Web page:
These might be the days of the gig economy, but I’ve been doing one every Tuesday for 27 years.
My particular white van (for US readers the delivery drivers of such are a British stereotype of the new Amazon order — or lack of it) is a comedy vehicle called “The Cutting Edge.”‘ It’s a live topical stand-up show I created in 1990 and still produce/direct.
Before that I’d been the U.K.’s first-ever, regular comedy critic. In those days I was used to pushing boundaries and landing on my feet. These days I push a walker and am always grateful if I manage to stay on them.
The home of my show is The Comedy Store (no relation to the one in Los Angeles, Calif.) in central London. It’s the leading stand-up venue in the U.K. and considered among the best in the world by many international comics with whom I’ve interviewed/worked/drunk.
I live at the edge of the Greater London area. A crow might get the distance down to eight miles, but my commute was a meandering 12: Walk, bus, tube (underground train) and then a final stroll across Leicester Square (known for film premieres at the famous Odeon cinema).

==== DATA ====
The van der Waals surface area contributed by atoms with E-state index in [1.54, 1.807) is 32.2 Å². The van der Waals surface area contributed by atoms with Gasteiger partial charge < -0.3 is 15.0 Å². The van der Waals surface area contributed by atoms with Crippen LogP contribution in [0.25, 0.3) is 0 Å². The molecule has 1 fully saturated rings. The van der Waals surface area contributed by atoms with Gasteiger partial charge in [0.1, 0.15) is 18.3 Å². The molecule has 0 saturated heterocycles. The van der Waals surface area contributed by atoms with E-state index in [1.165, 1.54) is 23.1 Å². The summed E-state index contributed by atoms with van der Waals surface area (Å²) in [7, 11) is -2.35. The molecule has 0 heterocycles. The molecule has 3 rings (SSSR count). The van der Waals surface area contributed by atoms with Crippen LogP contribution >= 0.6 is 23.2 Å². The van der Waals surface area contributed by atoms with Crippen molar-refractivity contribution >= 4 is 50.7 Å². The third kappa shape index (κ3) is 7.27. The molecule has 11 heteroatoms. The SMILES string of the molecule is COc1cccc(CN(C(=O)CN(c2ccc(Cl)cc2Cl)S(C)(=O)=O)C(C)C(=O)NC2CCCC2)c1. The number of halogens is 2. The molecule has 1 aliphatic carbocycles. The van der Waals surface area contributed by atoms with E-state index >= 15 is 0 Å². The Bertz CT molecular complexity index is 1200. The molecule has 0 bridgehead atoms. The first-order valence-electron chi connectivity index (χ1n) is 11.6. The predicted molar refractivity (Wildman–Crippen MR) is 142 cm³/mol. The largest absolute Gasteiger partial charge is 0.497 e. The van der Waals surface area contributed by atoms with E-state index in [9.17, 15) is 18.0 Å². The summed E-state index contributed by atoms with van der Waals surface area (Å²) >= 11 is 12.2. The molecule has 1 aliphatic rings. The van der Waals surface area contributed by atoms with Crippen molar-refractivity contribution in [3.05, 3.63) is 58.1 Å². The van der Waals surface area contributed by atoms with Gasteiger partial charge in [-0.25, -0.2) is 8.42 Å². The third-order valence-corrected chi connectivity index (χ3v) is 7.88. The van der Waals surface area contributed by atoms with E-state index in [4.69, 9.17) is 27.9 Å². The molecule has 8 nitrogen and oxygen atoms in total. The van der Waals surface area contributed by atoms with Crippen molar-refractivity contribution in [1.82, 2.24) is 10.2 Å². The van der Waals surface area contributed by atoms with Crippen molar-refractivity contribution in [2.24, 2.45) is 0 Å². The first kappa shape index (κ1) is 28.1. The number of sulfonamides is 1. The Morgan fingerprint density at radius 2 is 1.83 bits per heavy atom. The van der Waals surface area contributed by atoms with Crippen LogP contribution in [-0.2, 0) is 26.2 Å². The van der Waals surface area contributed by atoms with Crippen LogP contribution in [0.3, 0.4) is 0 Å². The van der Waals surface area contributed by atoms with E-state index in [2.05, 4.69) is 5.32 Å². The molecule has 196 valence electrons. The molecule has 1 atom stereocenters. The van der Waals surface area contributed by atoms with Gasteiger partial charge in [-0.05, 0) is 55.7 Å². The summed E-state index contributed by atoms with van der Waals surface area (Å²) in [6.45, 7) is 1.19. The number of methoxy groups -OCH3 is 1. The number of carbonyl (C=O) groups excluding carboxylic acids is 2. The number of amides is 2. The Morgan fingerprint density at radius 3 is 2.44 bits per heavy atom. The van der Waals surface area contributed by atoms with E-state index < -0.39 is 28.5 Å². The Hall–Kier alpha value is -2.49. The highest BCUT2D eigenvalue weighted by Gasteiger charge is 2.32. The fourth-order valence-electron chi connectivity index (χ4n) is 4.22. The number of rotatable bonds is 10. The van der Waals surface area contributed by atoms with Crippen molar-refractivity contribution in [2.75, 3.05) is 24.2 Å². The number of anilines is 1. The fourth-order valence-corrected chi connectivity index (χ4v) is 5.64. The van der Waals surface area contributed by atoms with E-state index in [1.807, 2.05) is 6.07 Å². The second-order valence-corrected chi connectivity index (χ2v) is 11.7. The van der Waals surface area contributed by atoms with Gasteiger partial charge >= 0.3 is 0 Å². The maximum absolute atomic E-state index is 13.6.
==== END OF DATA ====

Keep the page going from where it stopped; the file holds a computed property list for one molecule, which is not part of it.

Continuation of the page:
I don’t exactly know when it happened, but I remember it happening. I was basically at the venue, only 10 yards away when I clattered down. It shook me up, but in those days I could pick myself and go on. I ran the show, then tentatively made my way home.
By this time I was using a cane and driving my car to the tube station, parking was easy as I was a Blue Badge (disabled placard) holder.
But my cowboy days were over. From then on I was a passenger.
We are sorry that this post was not useful for you!
Let us improve this post!
Tell us how we can improve this post?